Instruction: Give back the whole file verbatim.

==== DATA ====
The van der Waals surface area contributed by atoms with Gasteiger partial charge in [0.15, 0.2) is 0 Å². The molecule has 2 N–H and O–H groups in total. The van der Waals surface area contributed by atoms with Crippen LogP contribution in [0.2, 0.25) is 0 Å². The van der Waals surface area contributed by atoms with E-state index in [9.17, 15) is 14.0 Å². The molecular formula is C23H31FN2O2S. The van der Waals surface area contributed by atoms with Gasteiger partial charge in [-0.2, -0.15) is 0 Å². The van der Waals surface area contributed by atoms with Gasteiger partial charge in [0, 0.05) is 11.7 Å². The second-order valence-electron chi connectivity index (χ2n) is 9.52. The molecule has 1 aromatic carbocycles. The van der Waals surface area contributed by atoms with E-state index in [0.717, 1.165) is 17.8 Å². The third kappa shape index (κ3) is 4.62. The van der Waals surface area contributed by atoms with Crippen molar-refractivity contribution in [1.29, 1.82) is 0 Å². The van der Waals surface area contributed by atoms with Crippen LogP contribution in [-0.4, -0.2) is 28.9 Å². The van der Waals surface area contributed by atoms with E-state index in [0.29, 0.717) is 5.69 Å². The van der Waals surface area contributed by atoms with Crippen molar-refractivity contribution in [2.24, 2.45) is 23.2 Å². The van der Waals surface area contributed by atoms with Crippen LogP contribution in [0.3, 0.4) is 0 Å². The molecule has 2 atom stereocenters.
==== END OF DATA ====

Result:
The van der Waals surface area contributed by atoms with Gasteiger partial charge in [0.15, 0.2) is 0 Å². The molecule has 2 N–H and O–H groups in total. The van der Waals surface area contributed by atoms with Crippen LogP contribution in [0.2, 0.25) is 0 Å². The van der Waals surface area contributed by atoms with E-state index in [9.17, 15) is 14.0 Å². The molecular formula is C23H31FN2O2S. The van der Waals surface area contributed by atoms with Gasteiger partial charge in [-0.2, -0.15) is 0 Å². The van der Waals surface area contributed by atoms with Gasteiger partial charge in [0, 0.05) is 11.7 Å². The second-order valence-electron chi connectivity index (χ2n) is 9.52. The molecule has 1 aromatic carbocycles. The van der Waals surface area contributed by atoms with E-state index in [0.717, 1.165) is 17.8 Å². The third kappa shape index (κ3) is 4.62. The van der Waals surface area contributed by atoms with Crippen molar-refractivity contribution in [1.29, 1.82) is 0 Å². The van der Waals surface area contributed by atoms with Crippen LogP contribution in [-0.4, -0.2) is 28.9 Å². The van der Waals surface area contributed by atoms with E-state index in [0.29, 0.717) is 5.69 Å². The van der Waals surface area contributed by atoms with Crippen molar-refractivity contribution in [2.24, 2.45) is 23.2 Å². The van der Waals surface area contributed by atoms with Crippen LogP contribution in [0.3, 0.4) is 0 Å². The molecule has 2 atom stereocenters.